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General Interest

Filming employees with hidden cameras without warning violates their privacy even if they are stealing

Publicado el 2/2/2018

Filming employees with hidden cameras without warning violates their privacy even if they are stealing

The European Court of Human Rights (ECHR) has condemned Spain for not protecting the privacy of five supermarket cashiers who were fired after being recorded by a hidden camera, whose existence they did not know, while stealing products.

Spain must compensate each one of the plaintiffs, residents in the Barcelonan towns of Sant Celoni and Sant Pere de Vilamajor, with 4,000 euros for moral damages and between 500 and 568.86 euros for expenses and costs.

They are Isabel López Ribalda, María Ángeles Gancedo Giménez, María del Carmen Ramos Busquets, Pilar Saborido Apresa and Carmen Isabel Pozo Barroso.
The sentence of violation of the right to private and family life was supported by six votes to one, but compensation for moral damages went ahead after a tight support of four judges compared to three of the Third Chamber of the European Court.
For the Andorran and Slovak judges, Pere Pastor and Alena Polackova, respectively, the conviction "constitutes in itself a sufficient compensation for the moral damages suffered".

According to the ruling, the Spanish courts "failed to reach a fair balance between the rights at stake": the privacy of the plaintiffs (contained in Article 8 of the European Convention on Human Rights) and the right to property of the employer.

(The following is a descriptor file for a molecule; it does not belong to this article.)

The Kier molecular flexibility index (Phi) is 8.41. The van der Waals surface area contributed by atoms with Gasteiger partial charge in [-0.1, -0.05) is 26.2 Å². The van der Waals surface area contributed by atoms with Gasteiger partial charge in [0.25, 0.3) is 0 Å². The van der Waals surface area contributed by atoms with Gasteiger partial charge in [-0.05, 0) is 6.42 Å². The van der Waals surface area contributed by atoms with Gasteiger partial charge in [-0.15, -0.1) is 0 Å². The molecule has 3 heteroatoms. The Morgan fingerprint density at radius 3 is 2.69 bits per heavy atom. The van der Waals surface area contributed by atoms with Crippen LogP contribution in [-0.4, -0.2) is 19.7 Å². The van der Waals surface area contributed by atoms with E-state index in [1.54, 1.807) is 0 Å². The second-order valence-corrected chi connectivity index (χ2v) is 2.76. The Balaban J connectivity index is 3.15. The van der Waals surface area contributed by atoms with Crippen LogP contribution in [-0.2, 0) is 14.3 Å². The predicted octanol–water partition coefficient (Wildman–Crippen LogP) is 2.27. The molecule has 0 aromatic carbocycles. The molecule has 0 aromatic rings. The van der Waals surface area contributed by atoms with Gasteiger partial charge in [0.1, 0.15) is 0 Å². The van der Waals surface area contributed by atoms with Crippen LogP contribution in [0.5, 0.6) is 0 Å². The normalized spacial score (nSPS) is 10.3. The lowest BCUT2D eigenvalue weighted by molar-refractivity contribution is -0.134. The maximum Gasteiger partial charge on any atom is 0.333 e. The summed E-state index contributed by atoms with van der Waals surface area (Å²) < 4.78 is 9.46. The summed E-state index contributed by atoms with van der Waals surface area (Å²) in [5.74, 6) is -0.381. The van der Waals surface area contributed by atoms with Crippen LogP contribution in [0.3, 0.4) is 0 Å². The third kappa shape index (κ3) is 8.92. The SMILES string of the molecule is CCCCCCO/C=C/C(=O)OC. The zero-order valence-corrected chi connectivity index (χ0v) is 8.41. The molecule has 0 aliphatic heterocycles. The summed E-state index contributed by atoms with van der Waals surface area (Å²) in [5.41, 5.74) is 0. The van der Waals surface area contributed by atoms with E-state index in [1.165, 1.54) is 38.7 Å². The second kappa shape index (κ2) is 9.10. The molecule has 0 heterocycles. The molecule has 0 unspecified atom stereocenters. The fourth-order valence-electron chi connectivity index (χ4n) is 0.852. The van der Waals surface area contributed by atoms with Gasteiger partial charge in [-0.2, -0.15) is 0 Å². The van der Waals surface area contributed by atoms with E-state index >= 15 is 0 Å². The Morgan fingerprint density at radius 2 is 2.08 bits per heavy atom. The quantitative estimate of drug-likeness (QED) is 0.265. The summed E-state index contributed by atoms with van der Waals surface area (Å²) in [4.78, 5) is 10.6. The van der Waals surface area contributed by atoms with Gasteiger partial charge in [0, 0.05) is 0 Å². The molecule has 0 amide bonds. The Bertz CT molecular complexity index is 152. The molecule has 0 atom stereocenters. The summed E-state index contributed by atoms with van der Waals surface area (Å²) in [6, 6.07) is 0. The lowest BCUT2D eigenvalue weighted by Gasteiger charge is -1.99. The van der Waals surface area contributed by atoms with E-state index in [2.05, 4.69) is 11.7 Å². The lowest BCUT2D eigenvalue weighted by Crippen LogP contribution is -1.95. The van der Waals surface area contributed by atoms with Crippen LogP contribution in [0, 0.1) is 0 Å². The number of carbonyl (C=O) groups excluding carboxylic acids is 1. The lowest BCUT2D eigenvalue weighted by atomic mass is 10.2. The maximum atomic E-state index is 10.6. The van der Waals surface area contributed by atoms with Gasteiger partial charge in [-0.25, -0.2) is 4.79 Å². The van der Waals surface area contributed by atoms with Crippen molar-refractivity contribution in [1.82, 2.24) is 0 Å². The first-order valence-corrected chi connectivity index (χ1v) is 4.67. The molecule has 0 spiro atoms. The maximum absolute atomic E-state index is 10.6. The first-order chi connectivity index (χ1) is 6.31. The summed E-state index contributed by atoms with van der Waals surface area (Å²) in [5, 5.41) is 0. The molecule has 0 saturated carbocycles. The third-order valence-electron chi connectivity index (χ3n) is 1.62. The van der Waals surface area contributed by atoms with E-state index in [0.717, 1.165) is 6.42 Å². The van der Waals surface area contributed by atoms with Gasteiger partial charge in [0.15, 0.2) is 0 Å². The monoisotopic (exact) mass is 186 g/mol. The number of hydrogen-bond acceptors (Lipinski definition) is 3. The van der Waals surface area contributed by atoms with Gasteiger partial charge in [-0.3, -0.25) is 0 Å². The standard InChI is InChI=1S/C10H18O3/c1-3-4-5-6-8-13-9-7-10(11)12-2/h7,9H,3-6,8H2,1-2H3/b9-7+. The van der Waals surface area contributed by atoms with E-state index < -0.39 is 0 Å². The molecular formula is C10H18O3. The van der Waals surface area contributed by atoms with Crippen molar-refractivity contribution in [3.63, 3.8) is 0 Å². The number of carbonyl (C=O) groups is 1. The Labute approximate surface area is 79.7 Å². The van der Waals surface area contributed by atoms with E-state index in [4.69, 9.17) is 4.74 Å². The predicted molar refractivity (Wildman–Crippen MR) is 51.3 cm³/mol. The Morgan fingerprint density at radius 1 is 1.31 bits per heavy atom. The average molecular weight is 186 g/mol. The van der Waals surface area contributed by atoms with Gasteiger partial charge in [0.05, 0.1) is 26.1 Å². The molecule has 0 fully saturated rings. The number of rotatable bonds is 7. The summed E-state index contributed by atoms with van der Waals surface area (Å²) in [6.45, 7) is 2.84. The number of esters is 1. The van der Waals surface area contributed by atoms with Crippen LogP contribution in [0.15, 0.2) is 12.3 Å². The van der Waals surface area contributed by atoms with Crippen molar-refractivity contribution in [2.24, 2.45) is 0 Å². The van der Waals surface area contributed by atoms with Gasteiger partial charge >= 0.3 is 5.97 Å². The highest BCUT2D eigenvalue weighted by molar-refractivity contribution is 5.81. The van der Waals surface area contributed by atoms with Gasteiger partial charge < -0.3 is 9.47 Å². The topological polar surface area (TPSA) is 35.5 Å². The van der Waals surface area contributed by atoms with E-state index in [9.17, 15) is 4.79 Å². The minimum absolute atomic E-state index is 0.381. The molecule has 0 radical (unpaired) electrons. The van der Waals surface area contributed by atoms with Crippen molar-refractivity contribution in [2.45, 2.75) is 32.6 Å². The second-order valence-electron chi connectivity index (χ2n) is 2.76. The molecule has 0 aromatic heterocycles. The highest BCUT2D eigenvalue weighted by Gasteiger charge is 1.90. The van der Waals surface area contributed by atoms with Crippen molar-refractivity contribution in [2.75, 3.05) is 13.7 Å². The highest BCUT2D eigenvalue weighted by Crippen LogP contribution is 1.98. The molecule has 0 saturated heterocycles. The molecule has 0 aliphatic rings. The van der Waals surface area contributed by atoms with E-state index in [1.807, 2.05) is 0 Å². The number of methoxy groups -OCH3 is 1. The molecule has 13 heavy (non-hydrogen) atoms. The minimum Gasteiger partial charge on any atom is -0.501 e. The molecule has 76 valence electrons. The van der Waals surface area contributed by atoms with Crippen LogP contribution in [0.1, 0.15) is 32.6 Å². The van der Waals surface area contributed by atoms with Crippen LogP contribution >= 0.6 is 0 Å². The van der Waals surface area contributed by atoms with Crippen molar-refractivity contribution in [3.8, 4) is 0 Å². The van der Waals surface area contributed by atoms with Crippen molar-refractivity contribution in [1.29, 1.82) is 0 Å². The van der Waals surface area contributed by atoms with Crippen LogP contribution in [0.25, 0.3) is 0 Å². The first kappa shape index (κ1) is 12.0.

On the installation of secret chambers to control employees, the ruling points out that the Personal Data Protection Law, which includes "the obligation to provide prior, explicit, precise and unequivocal information" to employees, was not complied with.
The plaintiffs, defended by Barcelona lawyer José Antonio González Espada, were informed in February 2009 of losses in stock of between 7,780 and 24,614 euros per month by those responsible for this establishment of the family supermarket chain identified as M.S.A.
Therefore, on June 15, 2009, surveillance cameras were installed to control the entrance and exit of the premises, with the knowledge of employees, and other hidden to discover possible thefts of employees in the area of ​​the boxes.
At the end of June the cashiers were summoned to individual meetings to watch the videos and admitted "to have helped co-workers and clients to steal products and to do it themselves".
According to the secret cameras, the cashiers scanned the products of the baskets and then canceled them. In addition, the employees "allowed clients and colleagues to leave the store with products for which they had not paid".
The Spanish Government may request the review of the case by the Grand Chamber of 17 judges within a period of three months.

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